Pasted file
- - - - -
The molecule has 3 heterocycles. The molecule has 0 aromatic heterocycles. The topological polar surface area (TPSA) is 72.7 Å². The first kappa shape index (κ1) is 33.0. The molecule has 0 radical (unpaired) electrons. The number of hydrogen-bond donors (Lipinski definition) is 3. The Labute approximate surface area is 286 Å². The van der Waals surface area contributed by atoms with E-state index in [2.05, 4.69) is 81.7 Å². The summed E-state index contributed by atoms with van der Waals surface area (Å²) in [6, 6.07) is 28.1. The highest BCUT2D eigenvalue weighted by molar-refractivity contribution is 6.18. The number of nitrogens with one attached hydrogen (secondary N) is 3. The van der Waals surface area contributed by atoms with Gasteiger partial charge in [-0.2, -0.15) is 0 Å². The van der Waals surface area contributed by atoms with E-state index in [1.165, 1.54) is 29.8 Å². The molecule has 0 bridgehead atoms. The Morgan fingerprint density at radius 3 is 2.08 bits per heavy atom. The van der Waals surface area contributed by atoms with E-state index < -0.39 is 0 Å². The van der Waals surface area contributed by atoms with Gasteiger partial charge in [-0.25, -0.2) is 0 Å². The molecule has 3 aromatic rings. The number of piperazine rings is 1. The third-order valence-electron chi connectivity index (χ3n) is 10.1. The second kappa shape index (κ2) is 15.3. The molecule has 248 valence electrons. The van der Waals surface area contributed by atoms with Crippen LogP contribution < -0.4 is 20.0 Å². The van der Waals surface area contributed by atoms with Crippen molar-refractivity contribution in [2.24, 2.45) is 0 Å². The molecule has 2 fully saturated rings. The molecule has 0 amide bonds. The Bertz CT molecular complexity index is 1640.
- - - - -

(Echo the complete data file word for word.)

The molecule has 3 heterocycles. The molecule has 0 aromatic heterocycles. The topological polar surface area (TPSA) is 72.7 Å². The first kappa shape index (κ1) is 33.0. The molecule has 0 radical (unpaired) electrons. The number of hydrogen-bond donors (Lipinski definition) is 3. The Labute approximate surface area is 286 Å². The van der Waals surface area contributed by atoms with E-state index in [2.05, 4.69) is 81.7 Å². The summed E-state index contributed by atoms with van der Waals surface area (Å²) in [6, 6.07) is 28.1. The highest BCUT2D eigenvalue weighted by molar-refractivity contribution is 6.18. The number of nitrogens with one attached hydrogen (secondary N) is 3. The van der Waals surface area contributed by atoms with Gasteiger partial charge in [-0.2, -0.15) is 0 Å². The van der Waals surface area contributed by atoms with E-state index in [1.165, 1.54) is 29.8 Å². The molecule has 0 bridgehead atoms. The Morgan fingerprint density at radius 3 is 2.08 bits per heavy atom. The van der Waals surface area contributed by atoms with E-state index < -0.39 is 0 Å². The van der Waals surface area contributed by atoms with Gasteiger partial charge in [-0.25, -0.2) is 0 Å². The molecule has 3 aromatic rings. The number of piperazine rings is 1. The third-order valence-electron chi connectivity index (χ3n) is 10.1. The second kappa shape index (κ2) is 15.3. The molecule has 248 valence electrons. The van der Waals surface area contributed by atoms with Crippen LogP contribution < -0.4 is 20.0 Å². The van der Waals surface area contributed by atoms with Crippen molar-refractivity contribution in [2.24, 2.45) is 0 Å². The molecule has 2 fully saturated rings. The molecule has 0 amide bonds. The Bertz CT molecular complexity index is 1640.